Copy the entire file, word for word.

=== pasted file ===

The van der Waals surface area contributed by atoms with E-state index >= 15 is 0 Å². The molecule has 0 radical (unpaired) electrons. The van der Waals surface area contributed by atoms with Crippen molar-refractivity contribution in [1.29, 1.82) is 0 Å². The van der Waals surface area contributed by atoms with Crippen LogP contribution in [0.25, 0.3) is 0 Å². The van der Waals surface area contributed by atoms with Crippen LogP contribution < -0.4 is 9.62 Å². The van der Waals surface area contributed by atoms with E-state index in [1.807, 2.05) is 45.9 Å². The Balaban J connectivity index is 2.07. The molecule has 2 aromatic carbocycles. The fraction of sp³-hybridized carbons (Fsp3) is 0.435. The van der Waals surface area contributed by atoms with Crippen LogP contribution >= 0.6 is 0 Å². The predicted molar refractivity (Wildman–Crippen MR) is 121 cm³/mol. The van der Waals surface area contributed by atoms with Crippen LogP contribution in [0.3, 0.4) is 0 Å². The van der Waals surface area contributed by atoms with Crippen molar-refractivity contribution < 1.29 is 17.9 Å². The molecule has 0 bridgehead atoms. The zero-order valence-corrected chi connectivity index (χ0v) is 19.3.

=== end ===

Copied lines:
The van der Waals surface area contributed by atoms with E-state index >= 15 is 0 Å². The molecule has 0 radical (unpaired) electrons. The van der Waals surface area contributed by atoms with Crippen molar-refractivity contribution in [1.29, 1.82) is 0 Å². The van der Waals surface area contributed by atoms with Crippen LogP contribution in [0.25, 0.3) is 0 Å². The van der Waals surface area contributed by atoms with Crippen LogP contribution < -0.4 is 9.62 Å². The van der Waals surface area contributed by atoms with E-state index in [1.807, 2.05) is 45.9 Å². The Balaban J connectivity index is 2.07. The molecule has 2 aromatic carbocycles. The fraction of sp³-hybridized carbons (Fsp3) is 0.435. The van der Waals surface area contributed by atoms with Crippen LogP contribution >= 0.6 is 0 Å². The predicted molar refractivity (Wildman–Crippen MR) is 121 cm³/mol. The van der Waals surface area contributed by atoms with Crippen LogP contribution in [0.3, 0.4) is 0 Å². The van der Waals surface area contributed by atoms with Crippen molar-refractivity contribution < 1.29 is 17.9 Å². The molecule has 0 bridgehead atoms. The zero-order valence-corrected chi connectivity index (χ0v) is 19.3.